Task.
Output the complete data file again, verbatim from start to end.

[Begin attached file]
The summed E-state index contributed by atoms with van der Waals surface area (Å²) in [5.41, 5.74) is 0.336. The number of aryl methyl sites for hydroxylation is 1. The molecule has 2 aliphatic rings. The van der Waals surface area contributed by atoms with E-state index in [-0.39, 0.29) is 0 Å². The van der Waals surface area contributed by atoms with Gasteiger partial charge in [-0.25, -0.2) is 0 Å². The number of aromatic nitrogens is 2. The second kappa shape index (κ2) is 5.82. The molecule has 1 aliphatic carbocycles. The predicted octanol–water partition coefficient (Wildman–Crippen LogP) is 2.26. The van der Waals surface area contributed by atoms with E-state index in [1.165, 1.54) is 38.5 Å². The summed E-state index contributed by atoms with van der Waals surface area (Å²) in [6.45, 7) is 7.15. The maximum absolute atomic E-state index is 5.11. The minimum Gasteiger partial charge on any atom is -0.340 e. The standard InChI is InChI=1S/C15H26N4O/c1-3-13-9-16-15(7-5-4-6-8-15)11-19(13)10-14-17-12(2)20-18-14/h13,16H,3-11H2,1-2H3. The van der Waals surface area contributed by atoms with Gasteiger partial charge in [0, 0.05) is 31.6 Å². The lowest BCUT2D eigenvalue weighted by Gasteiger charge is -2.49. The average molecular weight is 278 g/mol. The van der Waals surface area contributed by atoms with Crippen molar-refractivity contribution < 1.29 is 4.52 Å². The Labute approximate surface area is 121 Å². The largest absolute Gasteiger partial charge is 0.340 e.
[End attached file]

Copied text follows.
The summed E-state index contributed by atoms with van der Waals surface area (Å²) in [5.41, 5.74) is 0.336. The number of aryl methyl sites for hydroxylation is 1. The molecule has 2 aliphatic rings. The van der Waals surface area contributed by atoms with E-state index in [-0.39, 0.29) is 0 Å². The van der Waals surface area contributed by atoms with Gasteiger partial charge in [-0.25, -0.2) is 0 Å². The number of aromatic nitrogens is 2. The second kappa shape index (κ2) is 5.82. The molecule has 1 aliphatic carbocycles. The predicted octanol–water partition coefficient (Wildman–Crippen LogP) is 2.26. The van der Waals surface area contributed by atoms with E-state index in [1.165, 1.54) is 38.5 Å². The summed E-state index contributed by atoms with van der Waals surface area (Å²) in [6.45, 7) is 7.15. The maximum absolute atomic E-state index is 5.11. The minimum Gasteiger partial charge on any atom is -0.340 e. The standard InChI is InChI=1S/C15H26N4O/c1-3-13-9-16-15(7-5-4-6-8-15)11-19(13)10-14-17-12(2)20-18-14/h13,16H,3-11H2,1-2H3. The van der Waals surface area contributed by atoms with Gasteiger partial charge in [0, 0.05) is 31.6 Å². The lowest BCUT2D eigenvalue weighted by Gasteiger charge is -2.49. The average molecular weight is 278 g/mol. The van der Waals surface area contributed by atoms with Crippen molar-refractivity contribution < 1.29 is 4.52 Å². The Labute approximate surface area is 121 Å². The largest absolute Gasteiger partial charge is 0.340 e.